Tortilla española and gazpacho are two of Spain’s most iconic dishes.
When I took a school trip to Spain in grade twelve, I kept seeing tortilla on menus. The only tortilla I knew was the Mexican flatbread, so I assumed the Spanish restaurateurs were borrowing from Mexico. They were not. Tortilla española is, in fact, a potato omelet—a dish that is beyond the simple sum of its parts.
In university, I went back to Spain to study, and during that time I had an Intercambio, a language exchange partner. Though I didn’t learn much Spanish from Bernado, he did teach me the importance of tortilla española. He took me on tours of tapa bars and other restaurants, and under his tutelage, I sampled many variations of tortilla, including tortilla smothered in white sauce and tortilla with additions such as shrimp, oregano, tuna, and peppers. He took me hiking in the dry Spanish countryside with a picnic of the leftover tortilla as a sandwich filling, and of course, he showed me how to make own my tortilla.
Once I went to a lovely restaurant in Salamanca, Spain, where there was glass case filled with “tortilla cakes,” stacked tortillas frosted with mayonnaise and festooned with vegetables, meats, and olives. Here’s my version of that most festive tortilla. I find it appeals to the kid in all of us.
6 tbsp. olive oil
8 medium potatoes, peeled and sliced very thinly
2 medium onions, chopped
10 eggs, beaten
Salt and pepper, to taste
Asparagus, steamed or pickled, to garnish
Cherry or grape tomatoes, halved, to garnish
Olives, to garnish
Mayonnaise, to garnish
Heat the oil in a large skillet with a long handle over moderate heat. Add four of the potatoes and cook, stirring frequently. After about five minutes, add one of the onions. Continue cooking until the potatoes are thoroughly soft but not brown. Make sure that the heat is not too high so that the potatoes do not cook too quickly and brown. Season with salt and pepper, and then smooth out the potato mixture so that it covers the bottom of the pan evenly. Add five of the eggs and cook until the bottom of the tortilla has browned but the top is still a bit raw.
With one hand, lift the skillet from the heat. With the other hand, place a large plate or pot lid over the top of the tortilla. Invert the tortilla onto the plate or pot lid. Return the tortilla to the skillet cooked side up and continue cooking for a couple more minutes. Invert the tortilla onto a clean plate and set aside.
Repeat these steps with the remaining olive oil, potatoes, onions, and eggs, making a second tortilla.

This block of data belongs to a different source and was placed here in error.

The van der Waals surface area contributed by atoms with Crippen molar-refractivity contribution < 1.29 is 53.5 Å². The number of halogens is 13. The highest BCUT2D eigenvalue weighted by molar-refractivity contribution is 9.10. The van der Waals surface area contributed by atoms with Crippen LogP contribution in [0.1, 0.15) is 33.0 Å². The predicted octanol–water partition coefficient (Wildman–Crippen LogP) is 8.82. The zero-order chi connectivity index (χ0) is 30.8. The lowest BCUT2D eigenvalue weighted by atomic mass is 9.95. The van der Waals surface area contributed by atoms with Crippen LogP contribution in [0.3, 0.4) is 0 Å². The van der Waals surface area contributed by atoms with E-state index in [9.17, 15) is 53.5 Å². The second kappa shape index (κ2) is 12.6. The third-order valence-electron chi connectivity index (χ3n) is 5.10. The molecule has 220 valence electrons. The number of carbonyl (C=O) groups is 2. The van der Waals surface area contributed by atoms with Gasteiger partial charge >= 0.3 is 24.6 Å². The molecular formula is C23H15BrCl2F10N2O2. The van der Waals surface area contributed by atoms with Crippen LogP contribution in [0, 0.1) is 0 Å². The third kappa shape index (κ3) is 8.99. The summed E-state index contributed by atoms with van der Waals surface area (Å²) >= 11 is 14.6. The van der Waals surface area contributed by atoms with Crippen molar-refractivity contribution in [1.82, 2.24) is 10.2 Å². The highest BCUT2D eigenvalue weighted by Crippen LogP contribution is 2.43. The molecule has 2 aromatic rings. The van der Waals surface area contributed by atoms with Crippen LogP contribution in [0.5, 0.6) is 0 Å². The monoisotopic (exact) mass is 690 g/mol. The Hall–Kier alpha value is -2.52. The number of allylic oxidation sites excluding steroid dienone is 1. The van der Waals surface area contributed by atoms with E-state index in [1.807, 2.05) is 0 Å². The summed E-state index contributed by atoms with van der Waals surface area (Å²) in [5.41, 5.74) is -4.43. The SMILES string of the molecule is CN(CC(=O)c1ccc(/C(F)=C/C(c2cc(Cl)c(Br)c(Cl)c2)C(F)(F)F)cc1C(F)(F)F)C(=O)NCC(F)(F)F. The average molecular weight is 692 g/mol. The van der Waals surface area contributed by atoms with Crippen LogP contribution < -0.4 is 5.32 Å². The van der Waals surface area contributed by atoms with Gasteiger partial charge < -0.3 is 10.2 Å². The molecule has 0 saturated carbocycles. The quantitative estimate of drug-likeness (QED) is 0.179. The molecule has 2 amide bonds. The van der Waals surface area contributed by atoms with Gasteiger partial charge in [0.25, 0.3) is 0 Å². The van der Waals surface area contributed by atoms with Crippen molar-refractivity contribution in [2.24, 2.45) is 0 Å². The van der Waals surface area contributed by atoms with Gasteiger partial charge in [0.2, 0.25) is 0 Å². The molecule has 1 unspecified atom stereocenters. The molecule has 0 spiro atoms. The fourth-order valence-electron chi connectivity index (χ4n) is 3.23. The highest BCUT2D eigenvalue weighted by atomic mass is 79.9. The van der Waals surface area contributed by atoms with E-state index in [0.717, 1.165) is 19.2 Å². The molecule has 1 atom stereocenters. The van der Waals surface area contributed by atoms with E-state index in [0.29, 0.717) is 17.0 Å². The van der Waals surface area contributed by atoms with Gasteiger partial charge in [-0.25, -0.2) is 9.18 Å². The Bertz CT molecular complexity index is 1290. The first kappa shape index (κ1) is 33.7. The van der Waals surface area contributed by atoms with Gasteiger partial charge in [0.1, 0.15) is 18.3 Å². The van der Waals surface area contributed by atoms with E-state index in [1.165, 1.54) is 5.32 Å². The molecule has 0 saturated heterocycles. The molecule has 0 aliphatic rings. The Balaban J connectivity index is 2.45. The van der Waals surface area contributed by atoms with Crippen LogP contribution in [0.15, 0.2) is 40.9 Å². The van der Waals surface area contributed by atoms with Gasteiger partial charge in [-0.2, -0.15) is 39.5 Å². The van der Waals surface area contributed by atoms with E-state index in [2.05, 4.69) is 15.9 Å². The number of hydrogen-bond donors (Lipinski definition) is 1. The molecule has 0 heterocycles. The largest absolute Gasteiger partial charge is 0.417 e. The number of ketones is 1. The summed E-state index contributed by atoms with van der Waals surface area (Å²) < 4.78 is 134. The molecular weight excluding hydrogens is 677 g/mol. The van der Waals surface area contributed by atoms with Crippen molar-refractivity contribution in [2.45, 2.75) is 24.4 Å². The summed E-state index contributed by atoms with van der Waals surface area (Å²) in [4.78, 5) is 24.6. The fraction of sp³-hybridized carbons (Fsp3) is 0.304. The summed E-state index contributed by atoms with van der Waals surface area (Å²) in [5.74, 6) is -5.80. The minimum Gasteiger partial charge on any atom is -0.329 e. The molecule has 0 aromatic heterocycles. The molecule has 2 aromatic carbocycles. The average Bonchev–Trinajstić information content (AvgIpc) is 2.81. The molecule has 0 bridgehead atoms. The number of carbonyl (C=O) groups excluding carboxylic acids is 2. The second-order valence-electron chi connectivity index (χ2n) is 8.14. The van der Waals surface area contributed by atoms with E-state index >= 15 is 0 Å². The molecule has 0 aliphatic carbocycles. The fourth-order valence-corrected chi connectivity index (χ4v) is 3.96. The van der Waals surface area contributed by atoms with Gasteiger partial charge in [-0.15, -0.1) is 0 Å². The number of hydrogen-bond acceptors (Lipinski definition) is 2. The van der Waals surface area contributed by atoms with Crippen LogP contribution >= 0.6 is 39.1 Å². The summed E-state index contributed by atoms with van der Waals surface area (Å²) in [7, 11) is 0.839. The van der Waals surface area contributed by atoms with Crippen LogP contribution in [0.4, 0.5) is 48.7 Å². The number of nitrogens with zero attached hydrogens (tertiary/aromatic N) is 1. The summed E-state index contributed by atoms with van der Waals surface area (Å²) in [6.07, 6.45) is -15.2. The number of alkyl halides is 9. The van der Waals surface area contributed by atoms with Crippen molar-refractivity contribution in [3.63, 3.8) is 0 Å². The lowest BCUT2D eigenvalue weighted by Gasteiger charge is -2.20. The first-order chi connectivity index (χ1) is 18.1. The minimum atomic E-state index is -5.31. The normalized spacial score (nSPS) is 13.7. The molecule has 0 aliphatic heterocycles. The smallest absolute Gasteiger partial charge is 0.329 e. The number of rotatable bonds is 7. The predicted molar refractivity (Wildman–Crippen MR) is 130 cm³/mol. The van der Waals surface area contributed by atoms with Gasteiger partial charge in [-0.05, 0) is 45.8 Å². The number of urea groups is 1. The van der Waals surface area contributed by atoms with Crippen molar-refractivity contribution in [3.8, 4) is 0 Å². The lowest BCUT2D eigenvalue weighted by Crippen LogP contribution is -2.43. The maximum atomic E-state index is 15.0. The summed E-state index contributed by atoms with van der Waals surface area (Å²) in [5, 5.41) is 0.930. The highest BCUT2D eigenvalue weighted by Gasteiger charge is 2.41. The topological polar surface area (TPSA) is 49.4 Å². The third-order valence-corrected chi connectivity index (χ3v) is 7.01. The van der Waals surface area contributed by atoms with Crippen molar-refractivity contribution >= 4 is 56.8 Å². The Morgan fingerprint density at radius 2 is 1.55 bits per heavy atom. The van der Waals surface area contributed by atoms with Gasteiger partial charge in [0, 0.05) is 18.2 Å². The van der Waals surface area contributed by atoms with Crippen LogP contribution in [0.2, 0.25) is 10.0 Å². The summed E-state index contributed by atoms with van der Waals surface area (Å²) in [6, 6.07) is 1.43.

Place one of the tortillas on a cake stand. Decorate, as you like, with asparagus, tomatoes, and olives. (Kids really love doing this part!) Top with the second tortilla and additional asparagus, tomatoes, and olives. Using a pastry bag, pipe mayonnaise onto the tortilla. Serve sliced into wedges like a cake.
In Canada, gazpacho is sold for big bucks on fancy restaurant patios in the summer, but its origins are rather humble. It dates back to Roman, or perhaps even pre-Roman times when shepherds—lacking the modern convenience of a thermos—took to picnicking on a simple cold soup made from stale bread, garlic, oil, vinegar, and water. In the nineteenth century, Andalusian farmers added raw vegetables to the mix.
Today, gazpacho (from the Latin caspa, meaning “leftovers” or “little something”) varies from region to region and from family to family, and it may even include such surprising ingredients as fresh or dried fruit. My recipe is a fairly classic version except for a little trick I have for making it more fun for children: ladling it into green pepper “bowls.”
3 1-cm slices of stale baguette
1 garlic clove, peeled and sliced
1.5 tbsp. wine vinegar
1.5 tsp. salt
½ cup cold water
5 ripe tomatoes, roughly chopped
¼ green pepper, roughly chopped
½ cucumber peeled, seeded, and roughly chopped
4 green peppers, halved and seeded
Crushed ice, to garnish
Croutons, homemade or commercial, to garnish
Diced tomato, to garnish
Diced green pepper, to garnish
Diced cucumber, to garnish
Diced onion, to garnish
Place the sliced baguette, garlic, vinegar, salt, water, chopped tomatoes, chopped green pepper, and chopped cucumber in a blender and puree. Chill until ready to serve. Stir in a little crushed ice and ladle the soup into green pepper halves. Allow each person to top their soup with croutons, and diced tomatoes, onions, green pepper, and cucumber.